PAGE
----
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Let $X$ be a Hilbert space, $T\in B(X)$ and $\lambda$ be a scalar such that $|\lambda|=\lVert T \rVert$. Prove that $Im(\lambda I - T)+Ker(\lambda I-T)$ is dense in $X$.

Since $Ker(\lambda I -T)=Im(\bar{\lambda}I-T^*)^\perp$ where $T^*$ is the adjoint of $T$, we need to show $Im(\lambda I-T)+Im(\bar{\lambda} I-T^*)^\perp$ is dense. My attempt is to assume it is not dense. Hence we can find something outside its closure. However, I am kind of stuck at this point.

I have proved that if $T^*x = \bar{\lambda}x$, then $Tx = \lambda x$. I don't know if this helps.

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Suppose that $x$ is orthogonal to this space, and let's also normalize, $\|x\|=1$. Then, in particular, $x\in R(T-\lambda)^{\perp}=N(T^*-\overline{\lambda})$, so $$ \overline{\lambda} \langle x, Tx \rangle = \langle x, TT^* x\rangle = \|T^*x\|^2 = |\lambda|^2 $$ and thus $\langle x, Tx \rangle =\lambda$. On the other hand, $$ |\langle x, Tx \rangle | \le \|Tx\| \le |\lambda| \quad( = |\langle x, Tx \rangle |) . $$ Equality in the Cauchy-Schwarz inequality means that the vectors are linearly dependent, so $Tx = cx$, and only $c=\lambda$ works here.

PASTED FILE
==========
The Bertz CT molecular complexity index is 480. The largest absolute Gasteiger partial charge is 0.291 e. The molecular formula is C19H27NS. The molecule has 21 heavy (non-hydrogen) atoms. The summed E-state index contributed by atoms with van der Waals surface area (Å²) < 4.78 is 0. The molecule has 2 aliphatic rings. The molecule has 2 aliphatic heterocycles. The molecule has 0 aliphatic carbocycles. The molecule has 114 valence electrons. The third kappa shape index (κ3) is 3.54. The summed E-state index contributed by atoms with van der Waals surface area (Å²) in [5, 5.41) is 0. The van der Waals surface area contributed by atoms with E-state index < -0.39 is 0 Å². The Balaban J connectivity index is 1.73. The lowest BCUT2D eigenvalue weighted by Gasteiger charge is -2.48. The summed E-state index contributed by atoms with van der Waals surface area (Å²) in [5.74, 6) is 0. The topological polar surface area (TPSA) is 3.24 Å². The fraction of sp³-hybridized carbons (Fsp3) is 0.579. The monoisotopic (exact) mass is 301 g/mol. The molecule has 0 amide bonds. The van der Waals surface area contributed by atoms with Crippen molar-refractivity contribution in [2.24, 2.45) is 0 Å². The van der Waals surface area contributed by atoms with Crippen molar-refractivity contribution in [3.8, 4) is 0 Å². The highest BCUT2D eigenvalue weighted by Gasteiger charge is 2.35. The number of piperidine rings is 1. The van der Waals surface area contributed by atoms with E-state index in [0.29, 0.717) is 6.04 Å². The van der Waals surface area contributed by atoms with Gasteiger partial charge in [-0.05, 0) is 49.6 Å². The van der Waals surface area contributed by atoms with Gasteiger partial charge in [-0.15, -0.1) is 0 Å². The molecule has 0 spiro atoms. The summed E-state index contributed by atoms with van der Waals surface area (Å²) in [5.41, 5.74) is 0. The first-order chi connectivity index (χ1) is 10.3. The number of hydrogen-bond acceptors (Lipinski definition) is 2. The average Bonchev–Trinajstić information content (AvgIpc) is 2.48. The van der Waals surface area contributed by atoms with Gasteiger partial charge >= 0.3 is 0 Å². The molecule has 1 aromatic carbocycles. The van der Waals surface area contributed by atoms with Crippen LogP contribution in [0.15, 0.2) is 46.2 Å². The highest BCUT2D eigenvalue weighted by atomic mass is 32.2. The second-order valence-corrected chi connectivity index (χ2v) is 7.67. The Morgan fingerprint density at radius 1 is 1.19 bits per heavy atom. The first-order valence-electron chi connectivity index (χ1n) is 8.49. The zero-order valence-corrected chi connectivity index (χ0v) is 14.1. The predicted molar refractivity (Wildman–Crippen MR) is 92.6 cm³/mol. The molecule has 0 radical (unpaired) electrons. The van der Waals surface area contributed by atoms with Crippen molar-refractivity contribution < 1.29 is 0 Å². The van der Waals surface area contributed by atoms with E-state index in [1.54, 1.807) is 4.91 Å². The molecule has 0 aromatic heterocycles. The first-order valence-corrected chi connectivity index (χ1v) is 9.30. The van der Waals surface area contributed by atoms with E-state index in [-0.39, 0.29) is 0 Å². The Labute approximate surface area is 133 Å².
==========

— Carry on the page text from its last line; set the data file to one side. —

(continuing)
So, in conclusion $x\in N(T-\lambda)$, but we also assumed that $x$ is orthogonal to this space, so $x=0$. (This whole argument assumes that $\lambda\not= 0$; of course, the claim is trivial if $T=0$.)

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